"Psst!" You’ll hear someone say in a Wall Street bar. "Do I have a great stock tip for you!" It sure sounds like a dream come true for you; getting a stock tip from someone who is in the know. However, it is better to learn how to trade or invest yourself, rather than rely on getting stock picks from someone else. You also do not have to be lounging around a bar along the financial district to get investment lessons either.

Here are nine quickie lessons from some of the nation’s top Wall Street experts which you can easily apply:

Wall Street Lesson 1: Recessions happen

Peter Lynch: "You get recessions, you have stock market declines. If you don’t understand that’s going to happen, then you’re not ready, you won’t do well in the markets."

This is a very important lesson for us, folks. The stock market does go up, up and up! But it also can also comes down, down, down. The smart investor knows what calls to make; either to stick out the ride during the temporary sell down or to cut losses and re-enter the market just before a turnaround.

Wall Street Lesson 2: Investors forget too easily

Roman Abromovich: "Investors have very short memories."

Doesn't it seem like a horrible shock every time we hear the whisper of a recession coming through our country? We’ve been through this before, and we are going to go through it again (and again). Investors do have short memories and they seem to forget the past and even the very recent past.

Wall Street Lesson 3: Go BIG on Bets That You Are Sure On

Warren Buffett: "Wide diversification is only required when investors do not understand what they are doing."

Buffett raises an interesting point. If you have an investment that you feel confident about, why not place almost all your bets on it instead of diversifying your portfolio? Not to forget, the highest rewards go to those who dare to take the most risks. However, it is absolutely critical to know what you are doing with your investments before making that decision!

Wall Street Lesson 4: Pick stocks you like and want to follow

Warren Buffett: "Why not invest your assets in the companies you really like? "
Mae West: "Too much of a good thing can be wonderful."

This is a great point, to invest in businesses that you like and feel confident about. If you have an interest in the specific companies, following their every move is a natural thing for you. Often investors do well with investments they at they have knowledge about and that they like the most. There is nothing wrong with having few stock picks and doing very well with them.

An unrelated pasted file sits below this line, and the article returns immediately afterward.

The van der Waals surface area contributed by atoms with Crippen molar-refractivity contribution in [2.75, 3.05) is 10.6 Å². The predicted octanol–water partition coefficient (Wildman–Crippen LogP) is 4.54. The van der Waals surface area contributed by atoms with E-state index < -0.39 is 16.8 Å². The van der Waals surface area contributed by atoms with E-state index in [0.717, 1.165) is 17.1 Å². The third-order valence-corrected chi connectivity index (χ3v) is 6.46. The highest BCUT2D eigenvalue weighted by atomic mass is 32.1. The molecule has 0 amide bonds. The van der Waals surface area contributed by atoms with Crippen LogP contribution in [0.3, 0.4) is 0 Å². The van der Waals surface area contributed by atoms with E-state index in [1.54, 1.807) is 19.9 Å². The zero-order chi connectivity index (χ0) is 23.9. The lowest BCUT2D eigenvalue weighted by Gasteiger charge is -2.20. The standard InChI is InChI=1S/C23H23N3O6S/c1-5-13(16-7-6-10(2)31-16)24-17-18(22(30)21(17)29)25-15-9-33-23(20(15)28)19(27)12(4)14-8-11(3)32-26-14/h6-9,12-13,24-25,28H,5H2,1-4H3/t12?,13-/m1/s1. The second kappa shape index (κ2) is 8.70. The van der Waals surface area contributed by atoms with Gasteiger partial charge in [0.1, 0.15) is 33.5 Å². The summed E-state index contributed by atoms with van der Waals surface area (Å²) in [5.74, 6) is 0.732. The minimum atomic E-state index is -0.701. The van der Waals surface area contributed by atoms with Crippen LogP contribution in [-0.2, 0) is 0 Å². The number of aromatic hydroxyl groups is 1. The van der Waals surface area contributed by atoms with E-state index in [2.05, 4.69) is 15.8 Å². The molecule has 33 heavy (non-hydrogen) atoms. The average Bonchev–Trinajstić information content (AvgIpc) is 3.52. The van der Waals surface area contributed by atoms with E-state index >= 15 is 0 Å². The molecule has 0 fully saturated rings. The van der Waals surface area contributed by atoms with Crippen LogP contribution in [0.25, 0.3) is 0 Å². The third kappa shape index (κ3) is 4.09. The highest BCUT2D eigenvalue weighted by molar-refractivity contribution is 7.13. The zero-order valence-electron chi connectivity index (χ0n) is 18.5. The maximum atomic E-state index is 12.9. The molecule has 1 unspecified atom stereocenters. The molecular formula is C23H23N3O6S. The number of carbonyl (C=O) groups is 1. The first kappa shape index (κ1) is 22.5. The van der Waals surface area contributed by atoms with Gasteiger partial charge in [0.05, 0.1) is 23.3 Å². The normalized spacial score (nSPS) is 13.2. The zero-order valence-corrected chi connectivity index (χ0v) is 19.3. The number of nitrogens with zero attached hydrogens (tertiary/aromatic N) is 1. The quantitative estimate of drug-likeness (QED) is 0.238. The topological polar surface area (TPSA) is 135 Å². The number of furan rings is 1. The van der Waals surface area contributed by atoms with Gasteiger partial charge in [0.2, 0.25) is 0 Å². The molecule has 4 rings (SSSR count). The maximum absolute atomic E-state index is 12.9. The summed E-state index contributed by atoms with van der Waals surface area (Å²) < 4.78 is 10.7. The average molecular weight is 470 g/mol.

Wall Street Lesson 5: Go Against The Herd

Warren Buffett: "We simply attempt to be fearful when others are greedy and to be greedy only when others are fearful."

Buffett speaks of knowing how to invest in a Bear or a Bull market. When we are in a recession, this is actually a great time to buy stocks if you have the extra funds on hand. When the market is doing well, this is less of a time to buy stocks because everyone is buying stocks and the prices are high.

Wall Street Lesson 6: It is the perceived value rather than the actual worth that counts

Mark Cuban: "I rarely think the market is right. I believe non-dividend stocks aren’t much more than baseball cards. They are worth what you can convince someone to pay for it."

Cuban has an excellent point. Much of what happens in the stock market is not about actual worth of something or a company: but about what someone thinks it is worth. Knowing that what is going on has to do with people’s inflated (or deflated) belief of what something is worth can help you keep things in perspective.

Wall Street Lesson 7: Follow The Trend Of The Market

Jesse Livermore: "When I’m bearish and sell a stock, each sale must be at a lower level than the previous sale. When I am buying, the reverse is true. I must buy on a rising scale. I don’t buy long stocks on a scale down, I buy on a scale up."

Livermore teaches us that no one really knows where the bottom is. Hence, it will be foolish to buy as prices come down because it is hard to determine if the market is about to turn or not. He teaches us that it is important to follow the general trend of the market. So only purchase stocks in a rising market.

Wall Street Lesson 8: Overall Trends Can Help Predict The Direction Of A Specific Stock Price

Jesse Livermore: "I never hesitate to tell a man that I am bullish or bearish. But I do not tell people to buy or sell any particular stock. In a bear market all stocks go down and in a bull market they go up."

The smart investor knows not to tell other investors which stocks to invest in. No one really knows any better specifically; but what is obvious is that stocks move almost together. It is therefore easy to assume that in a bear market, the prices of all stocks come down and in a bull market, the prices of stocks in general rise. If you want to appear intelligent, follow this same advice!

Author's Bio: 

Evelyn Lim is a Vision Board Counselor, assisting her clients in working towards their dreams. Her site is currently read by thousands of readers across the world. She encourages her readers and clients to interweave abundance into their lives through self mastery. On her site, Evelyn shares about law of attraction abundance, creative visualization, self awareness and meditation/spirituality. She shares about her journey as a life coach, NLP practitioner and Intuitive Consultant. Do visit her site now at http://www.AbundanceTapestry.com.